Rising energy cost dings bottom line of amusement parks

Posted Tuesday, July 22, 2008 10:10 AM | Contributed by Jeff

Amusement rides cost a lot more to operate than they did just a year ago. The electric bills are up for the roller coasters, log flume, carousel and even the kiddie-size bumper cars. New England parks are feeling the pinch, and looking for ways to run rides less expensively.

Read more from The Hartford Courant.

Tuesday, July 22, 2008 11:15 AM
How long before we see coasters with solar panel supports? :)

That was an interesting read. I always heard one of the most expensive rides to run in the US was SFMM's Roaring Rapids because it uses older, more expensive pumps that are very electricity thirsty.

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Tuesday, July 22, 2008 11:31 AM
I'm kind of concerned why the Six Flags manager referred to people as "bodies." A better word could have easily been inserted.
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Tuesday, July 22, 2008 11:43 AM
I hate to say it but a lot of businesses talk about getting bodies through the doors/gates. It is a common term in business.
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Tuesday, July 22, 2008 12:22 PM
^^i.e. to the airline industry passengers are mere "freight"....and freight that's getting heavier, btw, thanks to McDonald's and the internet!!
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Tuesday, July 22, 2008 2:56 PM
Sounds about right for the SFMM Roaring Rapids. The river is HUGE too.

"bodies" have been referred to as "butts". Heck, I'm fairly certain folks around here have used that...Jeff? Gonch? ;)

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Tuesday, July 22, 2008 5:21 PM
GoliathKills and janfrederick, I know that when Top Thrill Dragster was built at Cedar Point, a park official (I think it was Monty Jasper himself) noted that Thunder Canyon has the highest electric bill in the park. Or at least 'had' until Dragster came along, since Dragster has similar operating requirements. Thunder Canyon has four pumps on it, and each pump lifts a column of water roughly 2' in diameter to a height of about fifteen feet. There's very little you can do to make that process any more efficient.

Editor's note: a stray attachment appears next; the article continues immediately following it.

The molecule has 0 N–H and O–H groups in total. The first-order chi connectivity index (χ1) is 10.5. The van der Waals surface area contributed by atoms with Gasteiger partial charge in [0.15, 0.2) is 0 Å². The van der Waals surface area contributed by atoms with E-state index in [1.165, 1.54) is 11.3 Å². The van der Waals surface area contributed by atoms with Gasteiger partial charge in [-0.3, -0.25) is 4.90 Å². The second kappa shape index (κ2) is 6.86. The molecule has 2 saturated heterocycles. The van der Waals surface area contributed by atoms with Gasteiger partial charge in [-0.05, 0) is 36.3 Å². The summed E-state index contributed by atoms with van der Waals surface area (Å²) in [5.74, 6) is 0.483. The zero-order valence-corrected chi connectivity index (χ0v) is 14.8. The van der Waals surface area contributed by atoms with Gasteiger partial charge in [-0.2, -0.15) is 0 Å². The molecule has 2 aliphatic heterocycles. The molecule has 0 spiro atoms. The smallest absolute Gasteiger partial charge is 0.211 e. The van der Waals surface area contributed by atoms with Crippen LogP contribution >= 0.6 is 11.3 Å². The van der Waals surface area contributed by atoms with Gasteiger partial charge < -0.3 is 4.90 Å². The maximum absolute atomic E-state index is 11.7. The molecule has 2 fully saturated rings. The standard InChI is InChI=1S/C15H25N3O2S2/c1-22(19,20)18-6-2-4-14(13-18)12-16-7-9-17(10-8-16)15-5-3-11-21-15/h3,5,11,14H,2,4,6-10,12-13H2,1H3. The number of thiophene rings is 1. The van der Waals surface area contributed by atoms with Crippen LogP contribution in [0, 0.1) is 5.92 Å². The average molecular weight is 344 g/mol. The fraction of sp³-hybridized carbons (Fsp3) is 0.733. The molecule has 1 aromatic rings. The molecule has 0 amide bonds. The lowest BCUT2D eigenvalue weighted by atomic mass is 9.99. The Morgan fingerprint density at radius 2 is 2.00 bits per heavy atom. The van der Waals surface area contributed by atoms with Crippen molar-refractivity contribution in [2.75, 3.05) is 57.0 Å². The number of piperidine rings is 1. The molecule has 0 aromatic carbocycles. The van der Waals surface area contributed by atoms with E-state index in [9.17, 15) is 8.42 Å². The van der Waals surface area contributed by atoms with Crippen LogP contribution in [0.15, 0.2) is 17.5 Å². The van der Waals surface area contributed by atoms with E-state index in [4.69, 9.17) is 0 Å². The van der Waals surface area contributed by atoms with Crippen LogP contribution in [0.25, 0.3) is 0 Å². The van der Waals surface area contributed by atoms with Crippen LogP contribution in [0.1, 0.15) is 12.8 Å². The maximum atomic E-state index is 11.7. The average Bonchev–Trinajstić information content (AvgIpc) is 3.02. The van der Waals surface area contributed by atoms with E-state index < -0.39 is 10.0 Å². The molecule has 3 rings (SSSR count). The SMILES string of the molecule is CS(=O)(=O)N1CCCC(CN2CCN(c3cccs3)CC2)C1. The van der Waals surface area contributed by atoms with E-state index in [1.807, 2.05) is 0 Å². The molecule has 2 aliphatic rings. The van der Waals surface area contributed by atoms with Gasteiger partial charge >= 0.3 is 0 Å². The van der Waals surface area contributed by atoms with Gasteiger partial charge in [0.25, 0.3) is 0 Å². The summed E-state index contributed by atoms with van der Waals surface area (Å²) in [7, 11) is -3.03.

The industry has been working on cutting its energy bill for years, though. Amusement rides were very quick to adopt technologies such as regenerative braking systems, for example, that dump 'waste' electricity back into the power grid. And ride lighting packages have been evolving for years into more efficient designs. I'm happy to see the LED turbolites becoming available because it means even higher efficiency in more traditional lighting packages (I'm not a big fan of floodlights or flourescents).

--Dave Althoff, Jr.

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Tuesday, July 22, 2008 5:26 PM
I was at cedar point a couple of weeks ago and was wondering how much it costs to launch Dragster. Anyone know any numbers?
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Tuesday, July 22, 2008 7:00 PM
I would think WT or Maverick at CP would be more expensive to operate than TTD. Correct?
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Tuesday, July 22, 2008 7:42 PM
I would place wagers that Dragster and WT are probably about even.

Hydraulics take loads of energy in the form of electric pumps.

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Tuesday, July 22, 2008 8:52 PM

That was an interesting read. I always heard one of the most expensive rides to run in the US was SFMM's Roaring Rapids because it uses older, more expensive pumps that are very electricity thirsty.

Ha. Let's not forget the park is home to Superman The Escape...which I believe ranks quite high up there when it comes to a high level of energy consumption by a single unit as well. It has a dedicated feed and grid from Southern California Edison for crying out loud!